A few months ago, our neighbours downstairs—a family with two young children—went missing. They apparently left the house as one would find it every day, with a pram and a bike outside the door, (and even the children’s bubble toy) and disappeared.
Last month, the owners of the flats went in the flats to change the locks, (presumably checking for bodies as they did so) and posted a notice on the door asking them to get in touch as soon as possible. They haven’t. Read more about Japanese culture in pictures: Yonige
Mission work is full of military metaphors: we talk about “targeting” individuals, “mobilizing” workers for an “advance” on the “field”. Many organisations have realised that this kind of talk is deeply inappropriate, but it still remains perhaps because there is an underlying mindset which still thinks in those terms. In particular, mission in the age of the buster and boomer generations is still based on a command-and-control mentality. Read more about Millennials in Mission
“Man is God appearing in the universe, appearing visibly in the midst of all he created. That changes the meaning of man, doesn’t it?
“I can see you Masai shaking your heads and saying, No! Man is not God. We know man, and he is filled with evil. He fights, he kills, he destroys, he does everything to separate others, and to separate himself from them.
I’m editing a book on the history of the Japanese Orthodox Church. It’s a fascinating story for me because the pioneer missionary period was by far the most successful in Japanese Christianity. One missionary and a couple of short-termers planted hundreds of churches and a hundred thousand church members. It’s amazing. Read more about An illustrative example from history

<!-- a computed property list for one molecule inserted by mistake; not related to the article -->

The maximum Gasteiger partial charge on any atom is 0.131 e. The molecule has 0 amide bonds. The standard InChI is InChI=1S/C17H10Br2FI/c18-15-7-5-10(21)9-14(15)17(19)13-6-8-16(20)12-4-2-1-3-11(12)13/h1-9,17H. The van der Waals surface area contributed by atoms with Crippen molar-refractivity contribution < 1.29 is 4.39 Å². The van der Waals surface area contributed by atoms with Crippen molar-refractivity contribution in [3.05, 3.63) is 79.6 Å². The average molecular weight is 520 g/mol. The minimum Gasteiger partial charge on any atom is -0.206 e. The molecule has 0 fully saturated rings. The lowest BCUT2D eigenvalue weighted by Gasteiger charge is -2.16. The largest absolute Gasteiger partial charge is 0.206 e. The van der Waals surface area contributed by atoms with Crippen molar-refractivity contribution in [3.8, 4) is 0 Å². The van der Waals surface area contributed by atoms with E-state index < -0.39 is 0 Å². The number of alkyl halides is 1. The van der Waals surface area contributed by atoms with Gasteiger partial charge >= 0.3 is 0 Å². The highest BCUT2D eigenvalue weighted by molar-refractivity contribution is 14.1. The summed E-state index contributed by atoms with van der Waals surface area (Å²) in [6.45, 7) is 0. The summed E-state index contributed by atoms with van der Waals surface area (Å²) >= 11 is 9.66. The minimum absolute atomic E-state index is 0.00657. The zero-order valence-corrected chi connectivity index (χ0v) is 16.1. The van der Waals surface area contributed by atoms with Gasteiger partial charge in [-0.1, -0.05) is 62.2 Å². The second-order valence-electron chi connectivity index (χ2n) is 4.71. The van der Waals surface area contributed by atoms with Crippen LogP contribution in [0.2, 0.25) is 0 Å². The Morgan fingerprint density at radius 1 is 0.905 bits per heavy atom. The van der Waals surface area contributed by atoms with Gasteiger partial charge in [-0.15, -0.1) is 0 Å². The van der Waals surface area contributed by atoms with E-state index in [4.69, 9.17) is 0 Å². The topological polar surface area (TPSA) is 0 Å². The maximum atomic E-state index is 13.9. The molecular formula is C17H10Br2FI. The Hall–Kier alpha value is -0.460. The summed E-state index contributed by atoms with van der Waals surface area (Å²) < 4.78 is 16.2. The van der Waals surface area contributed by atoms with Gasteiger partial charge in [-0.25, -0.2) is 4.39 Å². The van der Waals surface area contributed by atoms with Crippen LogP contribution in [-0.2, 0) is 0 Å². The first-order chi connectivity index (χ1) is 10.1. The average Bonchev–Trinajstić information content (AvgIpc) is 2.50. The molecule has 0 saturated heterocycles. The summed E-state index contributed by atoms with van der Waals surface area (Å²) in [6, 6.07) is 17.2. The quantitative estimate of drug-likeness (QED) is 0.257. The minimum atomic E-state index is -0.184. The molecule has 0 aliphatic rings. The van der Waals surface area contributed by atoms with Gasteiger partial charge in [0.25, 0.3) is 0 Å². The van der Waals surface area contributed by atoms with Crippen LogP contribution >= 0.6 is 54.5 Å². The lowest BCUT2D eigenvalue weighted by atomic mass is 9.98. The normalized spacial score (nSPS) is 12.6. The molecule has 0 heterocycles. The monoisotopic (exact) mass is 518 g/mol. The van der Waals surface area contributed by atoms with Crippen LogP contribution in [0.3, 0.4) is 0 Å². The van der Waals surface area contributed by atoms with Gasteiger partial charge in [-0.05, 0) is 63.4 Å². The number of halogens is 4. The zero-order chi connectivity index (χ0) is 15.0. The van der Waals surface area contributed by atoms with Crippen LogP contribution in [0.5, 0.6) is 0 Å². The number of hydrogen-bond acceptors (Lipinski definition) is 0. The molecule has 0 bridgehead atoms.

I’ve heard it said that one of the big differences between communication in the West and communication in the East is about who has the burden of understanding. In the West, it’s up to the speaker to make themselves understood—if a listener doesn’t understand, they ask questions to force the speaker to clarify themselves; if you do any speaking in the East, you will find that there are much fewer questions—it’s up to a listener to understand, and if they don’t, they go away and think about what was said until they do. Read more about Evangelism: For whose benefit?
I’ve been following, with a little bemusement, Eddie’s recent series of posts reflecting on Onesimus’ post about dependence and toxicity in mission. Read more about Making friends, teaching English, and post-colonialism
Reading about the translation of Jn 3:16 in the Japanese Sign Language Bible reminded me of something that’s been sitting on my ever-expanding “wild ideas” list for quite some time now: we need a new translation of the Bible into Japanese. Or possibly two. Read more about Why we need another Japanese Bible translation (or two)
On my way out today I passed the local Shinto festival. In this particular festival, an ark is paraded around the whole town, carried on the shoulders of the young men, stopping at each houses and business so that the god enshrined in the ark can bestow blessings upon them. (Sounds rather like an Old Testament story, doesn’t it?) As you can see, it’s a very public festival involving a lot of people. That’s fairly common for Japanese festivals. Read more about Beating the Bounds